The success of a television series examining the world's worst nuclear accident at Chernobyl has seen a sharp rise in the number of tourists visiting the site.
One tour agency reported a 40% rise in bookings since the show, made by HBO, began last month. The average price for a tour is $100 (€89) per person.
April marked the 33rd anniversary of the disaster in then-Soviet Ukraine – caused by a botched safety test in the fourth reactor of the atomic plant – which sent clouds of nuclear material across parts of Europe. The TV series depicts the explosion's aftermath, the vast clean-up operation and the subsequent inquiry.
The area around the plant retains the feel of a post-apocalyptic wasteland, where stray dogs roam and vegetation encroaches into windowless, abandoned buildings strewn with rubble.
In Prypyat, the ghost town once home to 50,000 people who mainly worked at the plant, an abandoned amusement park houses the rusting hulk of a merry-go-round and a giant Ferris wheel that never went into operation. The wheel had been due to open on May 1, the traditional May Day holiday, and the disaster occurred five days prior, on April 26.
Sergiy Ivanchuk, director of SoloEast tours, told Reuters the company saw a 30% increase in tourists going to the area in May compared with the same month last year. Bookings for June, July and August have risen by approximately 40% since HBO aired the show, he said.
Yaroslav Yemelianenko, director of Chernobyl Tour, said he expected a similar increase of 30-40% because of the show. His company offers a special tour of locations depicted in the series, including the bunker where the initial decision was made by local officials not to evacuate after the explosion.
Day-trippers board buses in the centre of Kyiv and are driven 120km (75 miles) to the area, where they can see monuments to the victims and have lunch in the only restaurant in the town of Chernobyl.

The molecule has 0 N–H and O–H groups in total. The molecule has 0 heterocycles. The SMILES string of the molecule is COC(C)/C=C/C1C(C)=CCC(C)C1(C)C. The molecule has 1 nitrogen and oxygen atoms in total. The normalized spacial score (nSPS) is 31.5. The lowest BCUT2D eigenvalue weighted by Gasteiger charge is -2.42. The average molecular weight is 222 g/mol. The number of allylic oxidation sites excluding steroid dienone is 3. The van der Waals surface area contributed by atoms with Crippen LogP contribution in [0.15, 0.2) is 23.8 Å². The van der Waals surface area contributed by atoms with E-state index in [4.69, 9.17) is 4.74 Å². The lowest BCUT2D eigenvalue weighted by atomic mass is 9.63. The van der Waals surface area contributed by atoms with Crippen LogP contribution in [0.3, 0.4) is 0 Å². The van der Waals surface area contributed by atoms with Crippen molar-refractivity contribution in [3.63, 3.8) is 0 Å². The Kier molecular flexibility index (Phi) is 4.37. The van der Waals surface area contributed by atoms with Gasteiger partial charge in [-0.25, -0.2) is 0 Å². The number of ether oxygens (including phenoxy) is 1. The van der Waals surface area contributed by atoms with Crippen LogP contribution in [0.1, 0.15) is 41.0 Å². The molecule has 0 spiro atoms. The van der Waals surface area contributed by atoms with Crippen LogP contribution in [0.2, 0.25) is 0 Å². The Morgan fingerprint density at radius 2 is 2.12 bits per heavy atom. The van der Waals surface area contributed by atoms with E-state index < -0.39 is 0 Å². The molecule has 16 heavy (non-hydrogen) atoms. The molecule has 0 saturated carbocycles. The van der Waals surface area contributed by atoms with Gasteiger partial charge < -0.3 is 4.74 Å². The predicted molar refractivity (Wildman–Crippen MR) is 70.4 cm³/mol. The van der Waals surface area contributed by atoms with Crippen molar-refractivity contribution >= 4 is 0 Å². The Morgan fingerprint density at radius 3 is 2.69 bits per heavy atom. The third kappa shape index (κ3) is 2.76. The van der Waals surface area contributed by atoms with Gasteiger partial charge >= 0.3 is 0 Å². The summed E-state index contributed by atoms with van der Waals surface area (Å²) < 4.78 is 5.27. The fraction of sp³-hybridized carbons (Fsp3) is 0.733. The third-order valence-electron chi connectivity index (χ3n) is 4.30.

They are then taken to see reactor number four, which since 2016 has been covered by a vast metal dome 108 metres (354 ft) high which envelops the exploded core. The day finishes with a walk around Prypyat.
The disaster and the government's handling of it – the evacuation order came 36 hours after the accident – highlighted the shortcomings of the Soviet system with its unaccountable bureaucrats and entrenched culture of secrecy.
The accident killed 31 people right away and forced tens of thousands to flee. The final death toll of those killed by radiation-related illnesses is subject to debate, but a Belarusian study estimates the total cancer deaths from the disaster at 115,000, in contrast to the World Health Organisation's estimate of 9,000.
Gareth Burrows, a 39-year-old nurse practitioner on holiday from southern England, said: "It's very surreal being here... just seeing how nature is taking back over the buildings and all the roads, just seeing how everything is falling into pieces."
Thieme Bosman, an 18-year-old student visiting from the Netherlands, worries that the rise in tourist numbers will have a downside.
"If this really becomes a super crowded tourist site, it also takes away the whole experience of being in an isolated place, because there are quite a lot of tourists already here and it does kind of take away the experience of being in a completely abandoned town."
As for any other concerns about visiting the site, he is sanguine. "Radiation is always in the back of your head, but I wanted to see these all so badly that it was a risk I was willing to take. My mom at home is probably not thinking that way."